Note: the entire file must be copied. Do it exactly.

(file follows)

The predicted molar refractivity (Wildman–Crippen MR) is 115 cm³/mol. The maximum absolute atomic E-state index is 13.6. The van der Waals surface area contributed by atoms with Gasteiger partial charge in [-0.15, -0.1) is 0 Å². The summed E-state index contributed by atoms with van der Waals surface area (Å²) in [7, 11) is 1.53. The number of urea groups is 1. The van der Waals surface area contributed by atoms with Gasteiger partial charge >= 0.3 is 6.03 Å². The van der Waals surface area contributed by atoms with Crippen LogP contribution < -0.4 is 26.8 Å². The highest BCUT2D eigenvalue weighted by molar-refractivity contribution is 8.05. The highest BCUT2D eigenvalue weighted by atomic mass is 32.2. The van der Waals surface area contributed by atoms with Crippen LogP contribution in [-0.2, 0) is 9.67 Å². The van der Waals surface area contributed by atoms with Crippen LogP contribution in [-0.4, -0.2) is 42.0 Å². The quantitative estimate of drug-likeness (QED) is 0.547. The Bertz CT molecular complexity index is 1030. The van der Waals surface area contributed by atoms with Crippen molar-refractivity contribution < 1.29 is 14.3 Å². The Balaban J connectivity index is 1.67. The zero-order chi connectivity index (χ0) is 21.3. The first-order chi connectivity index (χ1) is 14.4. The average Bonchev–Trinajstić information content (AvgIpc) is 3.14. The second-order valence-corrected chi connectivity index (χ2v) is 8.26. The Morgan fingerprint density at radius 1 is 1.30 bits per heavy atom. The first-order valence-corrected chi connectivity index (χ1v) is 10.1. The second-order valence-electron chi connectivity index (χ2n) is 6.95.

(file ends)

The predicted molar refractivity (Wildman–Crippen MR) is 115 cm³/mol. The maximum absolute atomic E-state index is 13.6. The van der Waals surface area contributed by atoms with Gasteiger partial charge in [-0.15, -0.1) is 0 Å². The summed E-state index contributed by atoms with van der Waals surface area (Å²) in [7, 11) is 1.53. The number of urea groups is 1. The van der Waals surface area contributed by atoms with Gasteiger partial charge >= 0.3 is 6.03 Å². The van der Waals surface area contributed by atoms with Crippen LogP contribution < -0.4 is 26.8 Å². The highest BCUT2D eigenvalue weighted by molar-refractivity contribution is 8.05. The highest BCUT2D eigenvalue weighted by atomic mass is 32.2. The van der Waals surface area contributed by atoms with Crippen LogP contribution in [-0.2, 0) is 9.67 Å². The van der Waals surface area contributed by atoms with Crippen LogP contribution in [-0.4, -0.2) is 42.0 Å². The quantitative estimate of drug-likeness (QED) is 0.547. The Bertz CT molecular complexity index is 1030. The van der Waals surface area contributed by atoms with Crippen molar-refractivity contribution < 1.29 is 14.3 Å². The Balaban J connectivity index is 1.67. The zero-order chi connectivity index (χ0) is 21.3. The first-order chi connectivity index (χ1) is 14.4. The average Bonchev–Trinajstić information content (AvgIpc) is 3.14. The second-order valence-corrected chi connectivity index (χ2v) is 8.26. The Morgan fingerprint density at radius 1 is 1.30 bits per heavy atom. The first-order valence-corrected chi connectivity index (χ1v) is 10.1. The second-order valence-electron chi connectivity index (χ2n) is 6.95.